Of course, these are proposals designed to work with the Transport for London branding, not for the Olympics, and I think work perfectly in that context. For the Olympics itself, for all their cleverness and simplicity, they’d be a bit too classic Olympics, a little too safe. Perhaps.
As for the actual 2012 logo/brand, it’s has been out for quite a while now, but I’m still not entirely sure yet what I think of it - I don’t like it, but it may be exactly right for the event. We won’t really know until after the Olympics, and then, no doubt, we’ll have plenty of learned analyses about it to tell us what to think. I wonder how agnostic I’ll be able to be.
I saw this linked from ISO50 this morning: The Dollar Redesign Project is a competition (Campaign? Bit of fun?) to promote the idea of fully redesigning the US banknotes, possibly on a regular basis, like many banknotes the world over:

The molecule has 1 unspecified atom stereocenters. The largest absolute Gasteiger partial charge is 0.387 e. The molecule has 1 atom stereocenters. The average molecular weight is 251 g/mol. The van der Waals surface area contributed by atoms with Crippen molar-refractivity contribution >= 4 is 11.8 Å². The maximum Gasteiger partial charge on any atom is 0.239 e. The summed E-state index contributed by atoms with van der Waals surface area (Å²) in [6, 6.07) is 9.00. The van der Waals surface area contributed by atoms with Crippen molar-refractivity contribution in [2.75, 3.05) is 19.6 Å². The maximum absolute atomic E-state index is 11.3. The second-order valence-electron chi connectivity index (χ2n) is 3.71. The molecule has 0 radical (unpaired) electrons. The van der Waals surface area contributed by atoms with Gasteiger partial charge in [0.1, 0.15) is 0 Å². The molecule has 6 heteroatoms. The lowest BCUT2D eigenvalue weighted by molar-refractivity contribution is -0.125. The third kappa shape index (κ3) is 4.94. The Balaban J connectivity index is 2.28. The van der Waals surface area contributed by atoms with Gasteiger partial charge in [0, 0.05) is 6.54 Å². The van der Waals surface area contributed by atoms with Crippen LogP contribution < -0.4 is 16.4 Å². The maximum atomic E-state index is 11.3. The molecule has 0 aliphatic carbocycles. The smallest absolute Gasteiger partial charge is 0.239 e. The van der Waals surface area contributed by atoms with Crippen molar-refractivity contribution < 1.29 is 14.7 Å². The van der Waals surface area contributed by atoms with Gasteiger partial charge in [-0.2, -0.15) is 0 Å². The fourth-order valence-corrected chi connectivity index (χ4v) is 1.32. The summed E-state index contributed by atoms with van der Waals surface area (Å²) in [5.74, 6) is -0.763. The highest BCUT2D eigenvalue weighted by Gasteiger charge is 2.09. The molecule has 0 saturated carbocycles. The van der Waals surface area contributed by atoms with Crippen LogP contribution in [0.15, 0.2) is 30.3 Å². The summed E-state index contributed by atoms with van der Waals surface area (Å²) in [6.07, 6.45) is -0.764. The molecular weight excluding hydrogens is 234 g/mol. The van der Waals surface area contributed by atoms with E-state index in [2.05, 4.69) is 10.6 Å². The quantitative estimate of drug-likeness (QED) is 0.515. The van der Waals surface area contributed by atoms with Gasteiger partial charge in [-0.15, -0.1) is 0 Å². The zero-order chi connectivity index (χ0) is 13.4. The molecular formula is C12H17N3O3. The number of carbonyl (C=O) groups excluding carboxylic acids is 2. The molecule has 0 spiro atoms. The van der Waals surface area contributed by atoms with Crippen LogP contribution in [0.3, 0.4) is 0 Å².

The American Dollar has not truly been redesigned since about the 1930s. The Dollar ReDe$ign Project is your opportunity to theoretically ‘change’ that. Yes, technically there are many limitations and complications when it comes to bank note design, but if the Swiss can do it on a regular basis, why can’t we North Americans too?The Dollar Redesign Project
There are only a few designs on there at the moment, some a bit jokey, but of the serious ideas I quite like the ones in the first set below. I can’t see any notes that deviate too far from the originals being successful, as there are so many cultural and linguistic associations with the ol’ greenback; it may seem tediously conservative, but notes that aren’t predominantly green just won’t feel like dollars. I hope the designs go further than the ‘stick a guilloche on it and call it a banknote’ idea - guilloches are beautiful things - I wrote about them before, here - but it takes more than a few of those to make a successful banknote.